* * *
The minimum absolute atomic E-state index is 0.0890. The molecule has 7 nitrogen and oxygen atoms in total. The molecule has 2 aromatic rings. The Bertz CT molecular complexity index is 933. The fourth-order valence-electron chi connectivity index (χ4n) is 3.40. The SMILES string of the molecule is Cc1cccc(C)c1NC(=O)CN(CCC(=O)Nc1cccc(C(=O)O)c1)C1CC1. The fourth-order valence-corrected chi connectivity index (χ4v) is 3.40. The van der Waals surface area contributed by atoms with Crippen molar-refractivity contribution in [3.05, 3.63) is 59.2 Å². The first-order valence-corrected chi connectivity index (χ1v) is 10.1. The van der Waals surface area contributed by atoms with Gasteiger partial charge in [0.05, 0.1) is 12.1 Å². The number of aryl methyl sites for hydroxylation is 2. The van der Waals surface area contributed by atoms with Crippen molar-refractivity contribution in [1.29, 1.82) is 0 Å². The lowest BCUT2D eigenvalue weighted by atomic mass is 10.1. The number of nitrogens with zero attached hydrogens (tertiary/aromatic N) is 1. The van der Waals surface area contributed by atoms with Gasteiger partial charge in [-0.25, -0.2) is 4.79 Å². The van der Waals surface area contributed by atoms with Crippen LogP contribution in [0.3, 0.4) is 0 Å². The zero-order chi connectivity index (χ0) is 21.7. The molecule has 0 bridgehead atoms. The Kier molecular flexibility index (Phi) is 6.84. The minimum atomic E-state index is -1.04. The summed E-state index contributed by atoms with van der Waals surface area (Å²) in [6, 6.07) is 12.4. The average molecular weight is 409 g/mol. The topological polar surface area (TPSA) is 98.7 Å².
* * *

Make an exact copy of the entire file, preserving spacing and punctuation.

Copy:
The minimum absolute atomic E-state index is 0.0890. The molecule has 7 nitrogen and oxygen atoms in total. The molecule has 2 aromatic rings. The Bertz CT molecular complexity index is 933. The fourth-order valence-electron chi connectivity index (χ4n) is 3.40. The SMILES string of the molecule is Cc1cccc(C)c1NC(=O)CN(CCC(=O)Nc1cccc(C(=O)O)c1)C1CC1. The fourth-order valence-corrected chi connectivity index (χ4v) is 3.40. The van der Waals surface area contributed by atoms with Crippen molar-refractivity contribution in [3.05, 3.63) is 59.2 Å². The first-order valence-corrected chi connectivity index (χ1v) is 10.1. The van der Waals surface area contributed by atoms with Gasteiger partial charge in [0.05, 0.1) is 12.1 Å². The number of aryl methyl sites for hydroxylation is 2. The van der Waals surface area contributed by atoms with Crippen molar-refractivity contribution in [1.29, 1.82) is 0 Å². The lowest BCUT2D eigenvalue weighted by atomic mass is 10.1. The number of nitrogens with zero attached hydrogens (tertiary/aromatic N) is 1. The van der Waals surface area contributed by atoms with Gasteiger partial charge in [-0.25, -0.2) is 4.79 Å². The van der Waals surface area contributed by atoms with Crippen LogP contribution in [0.3, 0.4) is 0 Å². The zero-order chi connectivity index (χ0) is 21.7. The molecule has 0 bridgehead atoms. The Kier molecular flexibility index (Phi) is 6.84. The minimum atomic E-state index is -1.04. The summed E-state index contributed by atoms with van der Waals surface area (Å²) in [6, 6.07) is 12.4. The average molecular weight is 409 g/mol. The topological polar surface area (TPSA) is 98.7 Å².